Energy and America's Long War in the Middle East
The Center for Contemporary Arab Studies presents
The Annual MAAS Lecture
featuring Toby Jones
Associate Professor, Department of History, Rutgers University
"Energy and America's Long War in the Middle East"
Monday, May 12, 2014
5:30 - 7:00 p.m.
CCAS Boardroom, ICC 241
Oil and war have a deeply entangled history. Nowhere has this been more true than in the oil rich Persian Gulf, where oil producing states and outside powers, especially the United States, have struggled sometimes violently to secure their primacy over what has become a global energy regime. While it is commonly posited that wars in the region can or should be understood as struggles for control over oil, "Energy and America's Long War in the Middle East" encourages a new way of seeing the relationships between oil, energy, war, and global capitalism. In particular, by examining the technopolitical and militarized relations that came into being around oil and its distribution in the 1980s, I argue that the distinction between energy and war were erased, collapsed in a new material order of militarized-energy networks with its epicenter in the Persian Gulf.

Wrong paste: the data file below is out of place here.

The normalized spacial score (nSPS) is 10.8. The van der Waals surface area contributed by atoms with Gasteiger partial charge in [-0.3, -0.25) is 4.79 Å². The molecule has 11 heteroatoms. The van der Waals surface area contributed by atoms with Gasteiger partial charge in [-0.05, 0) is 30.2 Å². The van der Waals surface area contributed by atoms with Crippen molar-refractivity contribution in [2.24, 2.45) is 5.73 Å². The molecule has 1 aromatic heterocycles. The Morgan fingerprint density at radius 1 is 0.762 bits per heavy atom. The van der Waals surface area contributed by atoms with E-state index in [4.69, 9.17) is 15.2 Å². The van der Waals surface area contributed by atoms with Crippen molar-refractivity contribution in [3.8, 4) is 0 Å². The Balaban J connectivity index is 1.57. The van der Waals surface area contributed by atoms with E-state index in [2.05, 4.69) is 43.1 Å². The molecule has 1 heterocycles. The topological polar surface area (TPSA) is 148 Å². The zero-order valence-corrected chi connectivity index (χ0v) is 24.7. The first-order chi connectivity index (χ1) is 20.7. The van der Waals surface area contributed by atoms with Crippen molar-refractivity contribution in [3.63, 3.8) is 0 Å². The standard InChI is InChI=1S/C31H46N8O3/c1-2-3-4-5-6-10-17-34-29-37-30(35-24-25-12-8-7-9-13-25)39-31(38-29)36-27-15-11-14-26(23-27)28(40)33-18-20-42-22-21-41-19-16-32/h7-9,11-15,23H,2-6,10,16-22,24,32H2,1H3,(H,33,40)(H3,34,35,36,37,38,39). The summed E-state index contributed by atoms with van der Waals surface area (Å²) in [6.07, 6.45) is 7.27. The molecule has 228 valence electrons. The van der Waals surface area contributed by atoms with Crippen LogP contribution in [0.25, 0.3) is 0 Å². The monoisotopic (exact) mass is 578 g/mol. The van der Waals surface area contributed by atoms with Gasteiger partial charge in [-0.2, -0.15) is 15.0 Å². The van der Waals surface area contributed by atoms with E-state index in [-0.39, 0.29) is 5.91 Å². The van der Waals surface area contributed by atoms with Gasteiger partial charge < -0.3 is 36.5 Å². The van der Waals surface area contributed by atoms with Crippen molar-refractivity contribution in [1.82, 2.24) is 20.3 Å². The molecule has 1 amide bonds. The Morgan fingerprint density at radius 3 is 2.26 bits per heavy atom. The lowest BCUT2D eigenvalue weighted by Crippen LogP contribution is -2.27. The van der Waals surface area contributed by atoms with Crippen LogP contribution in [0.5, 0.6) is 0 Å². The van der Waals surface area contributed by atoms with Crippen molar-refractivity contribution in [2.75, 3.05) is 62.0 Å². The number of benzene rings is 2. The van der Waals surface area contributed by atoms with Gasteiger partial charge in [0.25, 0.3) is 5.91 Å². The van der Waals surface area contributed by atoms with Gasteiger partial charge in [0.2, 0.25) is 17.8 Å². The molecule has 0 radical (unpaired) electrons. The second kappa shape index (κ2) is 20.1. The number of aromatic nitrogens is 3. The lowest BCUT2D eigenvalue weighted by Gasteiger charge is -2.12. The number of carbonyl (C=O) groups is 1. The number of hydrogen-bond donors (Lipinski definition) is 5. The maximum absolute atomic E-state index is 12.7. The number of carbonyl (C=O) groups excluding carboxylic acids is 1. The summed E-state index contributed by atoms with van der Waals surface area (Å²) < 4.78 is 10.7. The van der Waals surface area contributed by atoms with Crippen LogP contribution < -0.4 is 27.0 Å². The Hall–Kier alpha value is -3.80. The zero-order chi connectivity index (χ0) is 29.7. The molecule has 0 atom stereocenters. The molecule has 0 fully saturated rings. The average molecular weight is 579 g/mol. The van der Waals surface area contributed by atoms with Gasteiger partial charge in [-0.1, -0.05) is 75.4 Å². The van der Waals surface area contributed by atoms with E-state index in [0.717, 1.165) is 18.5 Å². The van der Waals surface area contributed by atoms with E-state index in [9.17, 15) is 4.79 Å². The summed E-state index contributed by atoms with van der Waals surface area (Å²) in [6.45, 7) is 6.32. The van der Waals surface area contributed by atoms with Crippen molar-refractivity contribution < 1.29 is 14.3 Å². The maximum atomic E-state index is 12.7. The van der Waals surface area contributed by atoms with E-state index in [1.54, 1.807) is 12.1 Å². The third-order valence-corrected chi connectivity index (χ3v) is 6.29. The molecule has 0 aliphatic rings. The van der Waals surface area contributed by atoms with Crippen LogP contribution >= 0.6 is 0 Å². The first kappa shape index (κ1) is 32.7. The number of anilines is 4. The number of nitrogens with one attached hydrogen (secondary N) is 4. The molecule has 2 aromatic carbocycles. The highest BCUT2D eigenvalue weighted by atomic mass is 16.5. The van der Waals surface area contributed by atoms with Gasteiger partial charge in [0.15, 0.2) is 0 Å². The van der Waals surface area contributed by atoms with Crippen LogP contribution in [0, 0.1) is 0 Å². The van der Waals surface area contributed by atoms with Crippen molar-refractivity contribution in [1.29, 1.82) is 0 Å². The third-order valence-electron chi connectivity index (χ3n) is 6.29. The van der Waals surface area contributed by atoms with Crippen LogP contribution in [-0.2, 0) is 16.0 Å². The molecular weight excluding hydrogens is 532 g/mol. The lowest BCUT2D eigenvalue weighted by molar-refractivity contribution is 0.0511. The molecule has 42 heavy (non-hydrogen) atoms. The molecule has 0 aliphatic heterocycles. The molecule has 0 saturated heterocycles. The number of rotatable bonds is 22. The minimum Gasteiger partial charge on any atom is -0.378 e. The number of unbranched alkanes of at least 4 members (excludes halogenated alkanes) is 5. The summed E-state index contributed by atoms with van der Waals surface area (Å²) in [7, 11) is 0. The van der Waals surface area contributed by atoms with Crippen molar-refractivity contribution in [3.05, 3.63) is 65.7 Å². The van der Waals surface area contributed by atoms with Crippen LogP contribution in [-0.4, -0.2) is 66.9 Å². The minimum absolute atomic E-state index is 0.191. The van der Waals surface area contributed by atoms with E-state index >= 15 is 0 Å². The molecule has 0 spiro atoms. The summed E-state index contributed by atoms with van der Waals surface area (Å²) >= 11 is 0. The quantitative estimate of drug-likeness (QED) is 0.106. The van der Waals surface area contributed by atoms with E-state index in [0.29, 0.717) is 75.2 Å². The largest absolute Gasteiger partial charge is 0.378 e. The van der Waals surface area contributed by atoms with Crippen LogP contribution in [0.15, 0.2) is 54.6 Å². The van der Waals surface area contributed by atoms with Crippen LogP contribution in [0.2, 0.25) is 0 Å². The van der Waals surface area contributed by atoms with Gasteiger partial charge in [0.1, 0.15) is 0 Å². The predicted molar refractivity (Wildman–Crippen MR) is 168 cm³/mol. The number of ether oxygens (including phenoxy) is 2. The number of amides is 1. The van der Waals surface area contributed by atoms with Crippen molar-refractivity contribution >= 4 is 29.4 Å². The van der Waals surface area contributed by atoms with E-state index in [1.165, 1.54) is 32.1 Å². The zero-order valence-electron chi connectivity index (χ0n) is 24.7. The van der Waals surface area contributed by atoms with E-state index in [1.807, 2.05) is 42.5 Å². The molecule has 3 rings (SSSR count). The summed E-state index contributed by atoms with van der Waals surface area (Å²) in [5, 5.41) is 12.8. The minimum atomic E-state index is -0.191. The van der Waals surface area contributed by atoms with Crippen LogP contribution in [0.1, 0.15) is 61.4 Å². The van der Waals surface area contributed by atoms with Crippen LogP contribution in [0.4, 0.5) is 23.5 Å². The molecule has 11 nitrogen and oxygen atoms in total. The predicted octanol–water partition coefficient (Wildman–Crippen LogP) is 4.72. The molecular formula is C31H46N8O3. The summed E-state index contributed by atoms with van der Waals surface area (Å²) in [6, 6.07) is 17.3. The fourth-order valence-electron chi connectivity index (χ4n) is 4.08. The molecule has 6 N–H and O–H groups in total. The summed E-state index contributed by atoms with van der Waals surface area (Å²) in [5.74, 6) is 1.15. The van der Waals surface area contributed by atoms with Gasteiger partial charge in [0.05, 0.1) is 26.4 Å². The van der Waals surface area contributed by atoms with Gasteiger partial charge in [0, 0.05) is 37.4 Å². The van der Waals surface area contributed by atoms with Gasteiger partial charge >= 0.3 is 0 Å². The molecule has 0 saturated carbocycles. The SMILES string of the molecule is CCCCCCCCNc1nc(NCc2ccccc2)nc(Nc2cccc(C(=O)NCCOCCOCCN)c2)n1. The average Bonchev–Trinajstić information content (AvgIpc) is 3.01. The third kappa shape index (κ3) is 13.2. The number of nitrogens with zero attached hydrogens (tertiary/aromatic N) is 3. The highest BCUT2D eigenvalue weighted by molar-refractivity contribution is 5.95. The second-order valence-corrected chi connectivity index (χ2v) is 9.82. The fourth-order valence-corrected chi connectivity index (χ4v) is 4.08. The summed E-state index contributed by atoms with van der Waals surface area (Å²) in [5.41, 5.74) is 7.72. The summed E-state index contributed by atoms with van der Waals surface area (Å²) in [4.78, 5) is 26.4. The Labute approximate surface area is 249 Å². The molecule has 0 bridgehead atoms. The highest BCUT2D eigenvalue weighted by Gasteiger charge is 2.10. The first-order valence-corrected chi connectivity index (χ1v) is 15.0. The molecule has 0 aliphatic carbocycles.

Toby C. Jones is an associate professor of history at Rutgers University. He has lived and worked extensively in the Middle East, including several years in Saudi Arabia and Bahrain. During 2008-2009 he was a fellow at Princeton University's Oil, Energy, and the Middle East project. From 2004 to early 2006 Jones worked as the Persian Gulf political analyst for the International Crisis Group. His research interests focus on the environment, energy, and the history of science and technology. He is the author of 'Desert Kingdom: How Oil and Water Forged Modern Saudi Arabia' (Harvard University Press, 2010) and is currently working on two new books, 'America's Oil Wars' (under contract at Harvard University Press) and 'Running Dry: Essays on Environmental Crisis' (under contract with Rutgers University Press). He has written for the International Journal of Middle East Studies, Journal of American History, Middle East Report, Raritan Quarterly Review, The Nation, The Atlantic, the London Review of Books, the New York Times, and elsewhere. Jones is a member of the Editorial Committee at Middle East Report, Director of Rutgers' Center for Middle Eastern Studies and Co-Director of the Rutgers Center for Historical Analysis.
For general inquiries, please contact:
Monday, May 12, 2014 at 5:30pm to 7:00pm
Edward B. Bunn, S.J. Intercultural Center, CCAS Boardroom, ICC 241
37th and O St., N.W., Washington